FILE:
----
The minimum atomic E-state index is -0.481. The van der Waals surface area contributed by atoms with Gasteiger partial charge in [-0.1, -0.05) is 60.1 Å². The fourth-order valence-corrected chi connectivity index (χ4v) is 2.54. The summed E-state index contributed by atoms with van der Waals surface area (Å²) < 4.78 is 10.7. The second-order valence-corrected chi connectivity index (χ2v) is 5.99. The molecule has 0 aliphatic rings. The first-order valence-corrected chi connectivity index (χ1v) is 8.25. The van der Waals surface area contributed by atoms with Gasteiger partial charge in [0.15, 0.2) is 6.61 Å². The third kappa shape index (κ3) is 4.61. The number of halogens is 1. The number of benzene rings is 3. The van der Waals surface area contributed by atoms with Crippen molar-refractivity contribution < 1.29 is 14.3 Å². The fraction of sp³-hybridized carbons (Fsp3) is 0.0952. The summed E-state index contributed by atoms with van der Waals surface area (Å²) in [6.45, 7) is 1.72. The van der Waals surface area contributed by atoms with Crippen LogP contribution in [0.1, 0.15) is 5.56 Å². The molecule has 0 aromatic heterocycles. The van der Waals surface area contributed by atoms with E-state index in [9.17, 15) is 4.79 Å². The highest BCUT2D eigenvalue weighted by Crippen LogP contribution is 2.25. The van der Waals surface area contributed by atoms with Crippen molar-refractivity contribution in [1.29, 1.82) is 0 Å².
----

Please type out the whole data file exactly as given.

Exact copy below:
The minimum atomic E-state index is -0.481. The van der Waals surface area contributed by atoms with Gasteiger partial charge in [-0.1, -0.05) is 60.1 Å². The fourth-order valence-corrected chi connectivity index (χ4v) is 2.54. The summed E-state index contributed by atoms with van der Waals surface area (Å²) < 4.78 is 10.7. The second-order valence-corrected chi connectivity index (χ2v) is 5.99. The molecule has 0 aliphatic rings. The first-order valence-corrected chi connectivity index (χ1v) is 8.25. The van der Waals surface area contributed by atoms with Gasteiger partial charge in [0.15, 0.2) is 6.61 Å². The third kappa shape index (κ3) is 4.61. The number of halogens is 1. The number of benzene rings is 3. The van der Waals surface area contributed by atoms with Crippen molar-refractivity contribution < 1.29 is 14.3 Å². The fraction of sp³-hybridized carbons (Fsp3) is 0.0952. The summed E-state index contributed by atoms with van der Waals surface area (Å²) in [6.45, 7) is 1.72. The van der Waals surface area contributed by atoms with Crippen LogP contribution in [0.1, 0.15) is 5.56 Å². The molecule has 0 aromatic heterocycles. The van der Waals surface area contributed by atoms with E-state index in [9.17, 15) is 4.79 Å². The highest BCUT2D eigenvalue weighted by Crippen LogP contribution is 2.25. The van der Waals surface area contributed by atoms with Crippen molar-refractivity contribution in [1.29, 1.82) is 0 Å².